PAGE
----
A middling forty-something actor of little renown is trying to burnish his Hollywood credentials by taking his limited talents elsewhere in response to Candace Cameron Bure’s well-publicized position on same-sex representation on the Christian-based Great American Family network.
Neal Bledsoe, the “star” of a few Great American Family productions, issued a lengthy statement to Variety about the over-dramatized controversy surrounding his former network colleague’s recent position on same-sex marriage.
Bledsoe stated that he could no longer remain employed by the network given their position on what he deemed “deliberately” discriminatory. One wonders if he will take a job that features mostly biracial or secular relationships and have a problem with that overt discrimination against religious whites.
As an artist, I yearn to be proud of the work I create. But, the thought that my work could be used to deliberately discriminate against anyone horrifies and infuriates me. I hope GAF will change, but until everyone can be represented in their films with pride, my choice is clear.
He continued, saying he looks “forward to working with creators who put no limits on the stories we tell and follow through on their message of values with open arms.”
Even people that had seen Bledsoe in GAF productions such as “The Winter Palace” and this year’s “Christmas at the Drive-In” likely didn’t know his name or would recognize him on the street, but that didn’t stop Variety from pouncing on the story and giving this non-entity pages of space to repeat the same tired lines. Bledsoe went on to comment why he was not appearing in recent promotional material for his presumably final material with his former network.
“You may have noticed that I have been unusually silent at a time when I should have been promoting a holiday film, a film with the express purpose of bringing everyone comfort in a time of great tumult and change, but I cannot continue with business as usual,” he clarified.
“I cannot take comfort from, nor will I give refuge to, those who excuse exclusion and promote division in any way, shape, or form,” he added. “Everyone is entitled to their beliefs, and these are mine: The recent comments made by leadership at Great American Family are hurtful, wrong, and reflect an ideology that prioritizes judgment over love.”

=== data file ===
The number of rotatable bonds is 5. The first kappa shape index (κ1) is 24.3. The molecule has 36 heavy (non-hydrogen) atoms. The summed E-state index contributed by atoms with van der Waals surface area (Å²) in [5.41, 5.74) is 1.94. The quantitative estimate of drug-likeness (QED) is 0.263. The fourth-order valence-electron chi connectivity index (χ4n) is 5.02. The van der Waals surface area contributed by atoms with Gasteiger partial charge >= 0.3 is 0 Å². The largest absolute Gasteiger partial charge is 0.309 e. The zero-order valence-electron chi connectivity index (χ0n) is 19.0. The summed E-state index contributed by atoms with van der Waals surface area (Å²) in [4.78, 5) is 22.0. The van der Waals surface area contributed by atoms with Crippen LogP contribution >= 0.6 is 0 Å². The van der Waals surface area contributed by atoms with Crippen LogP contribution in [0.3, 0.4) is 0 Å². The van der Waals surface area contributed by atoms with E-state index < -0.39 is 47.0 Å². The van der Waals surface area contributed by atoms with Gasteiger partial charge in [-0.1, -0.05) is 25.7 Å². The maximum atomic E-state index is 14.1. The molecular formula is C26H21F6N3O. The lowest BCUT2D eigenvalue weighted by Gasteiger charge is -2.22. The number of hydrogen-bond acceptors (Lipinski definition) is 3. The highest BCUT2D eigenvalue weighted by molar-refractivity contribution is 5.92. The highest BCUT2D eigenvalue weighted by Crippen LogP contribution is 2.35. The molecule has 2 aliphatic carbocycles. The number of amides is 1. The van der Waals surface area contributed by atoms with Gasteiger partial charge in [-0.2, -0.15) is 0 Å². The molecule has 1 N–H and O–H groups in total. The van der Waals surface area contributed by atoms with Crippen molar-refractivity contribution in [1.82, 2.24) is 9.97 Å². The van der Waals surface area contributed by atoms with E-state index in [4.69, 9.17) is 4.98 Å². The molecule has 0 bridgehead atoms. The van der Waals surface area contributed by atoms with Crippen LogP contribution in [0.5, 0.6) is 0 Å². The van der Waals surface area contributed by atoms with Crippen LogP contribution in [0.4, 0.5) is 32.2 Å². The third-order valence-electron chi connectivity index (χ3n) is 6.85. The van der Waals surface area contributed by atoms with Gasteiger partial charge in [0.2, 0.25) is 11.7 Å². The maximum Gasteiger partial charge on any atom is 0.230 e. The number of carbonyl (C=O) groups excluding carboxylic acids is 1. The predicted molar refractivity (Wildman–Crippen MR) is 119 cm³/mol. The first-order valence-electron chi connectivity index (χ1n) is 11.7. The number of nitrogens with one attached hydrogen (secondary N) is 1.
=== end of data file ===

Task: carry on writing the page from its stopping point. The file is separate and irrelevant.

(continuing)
Again, still not satisfied with these remarks, he then offered an explanation of what his supposed Christian upbringing meant to him.
“I was raised as a Christian, and believe in the essential message of love and forgiveness. That said, I could never forgive myself for continuing my relationship with a network that actively chooses to exclude the LGBTQIA+ community.”
Not addressed by Bledsoe was how he was comfortable receiving paychecks from the well-known Christian network before this controversy took off or if he will return those paychecks out of solidarity to the LGBT community. Also left unsaid by Bledsoe is how featuring heterosexual couples is discriminatory. Is it discriminatory in the other direction if same-sex couples are featured elsewhere? Bledsoe didn’t say.
This whole story blew up last month after Cameron Bure shared with The Wall Street Journal her views that GAF wouldn’t be featuring same-sex couples in its upcoming holiday-themed lineup.
“I think that the Great American Family will keep traditional marriage at the core,” the former Full House star said in the November interview.
CEO Bill Abbott reiterated that while the team was certainly aware of cultural changes in the landscape, they had no immediate reaction to update their entire storylines or plot points. He also said, as if it even needed to be, that nothing is overtly decided. “It’s certainly the year 2022, so we’re aware of the trends,” Abbott said in the same interview. “There’s no whiteboard that says, ‘Yes, this’ or ‘No, we’ll never go here.'”
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